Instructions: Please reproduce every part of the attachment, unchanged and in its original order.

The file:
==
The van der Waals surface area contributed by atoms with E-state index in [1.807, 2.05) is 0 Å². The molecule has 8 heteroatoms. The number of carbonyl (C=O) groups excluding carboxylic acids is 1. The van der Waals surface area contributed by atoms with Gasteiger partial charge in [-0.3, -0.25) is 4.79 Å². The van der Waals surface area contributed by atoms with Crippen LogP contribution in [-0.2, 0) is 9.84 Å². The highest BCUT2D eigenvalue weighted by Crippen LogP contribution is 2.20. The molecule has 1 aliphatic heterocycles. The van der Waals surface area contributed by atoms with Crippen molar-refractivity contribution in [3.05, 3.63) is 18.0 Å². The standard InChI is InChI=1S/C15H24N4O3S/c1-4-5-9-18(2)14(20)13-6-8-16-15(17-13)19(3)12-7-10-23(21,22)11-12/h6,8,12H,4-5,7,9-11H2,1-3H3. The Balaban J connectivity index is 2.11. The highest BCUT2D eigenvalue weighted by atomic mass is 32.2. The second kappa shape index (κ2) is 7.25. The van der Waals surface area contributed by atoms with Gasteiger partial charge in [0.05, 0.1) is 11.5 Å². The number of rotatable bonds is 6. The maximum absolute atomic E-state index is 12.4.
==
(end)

The van der Waals surface area contributed by atoms with E-state index in [1.807, 2.05) is 0 Å². The molecule has 8 heteroatoms. The number of carbonyl (C=O) groups excluding carboxylic acids is 1. The van der Waals surface area contributed by atoms with Gasteiger partial charge in [-0.3, -0.25) is 4.79 Å². The van der Waals surface area contributed by atoms with Crippen LogP contribution in [-0.2, 0) is 9.84 Å². The highest BCUT2D eigenvalue weighted by Crippen LogP contribution is 2.20. The molecule has 1 aliphatic heterocycles. The van der Waals surface area contributed by atoms with Crippen molar-refractivity contribution in [3.05, 3.63) is 18.0 Å². The standard InChI is InChI=1S/C15H24N4O3S/c1-4-5-9-18(2)14(20)13-6-8-16-15(17-13)19(3)12-7-10-23(21,22)11-12/h6,8,12H,4-5,7,9-11H2,1-3H3. The Balaban J connectivity index is 2.11. The highest BCUT2D eigenvalue weighted by atomic mass is 32.2. The second kappa shape index (κ2) is 7.25. The van der Waals surface area contributed by atoms with Gasteiger partial charge in [0.05, 0.1) is 11.5 Å². The number of rotatable bonds is 6. The maximum absolute atomic E-state index is 12.4.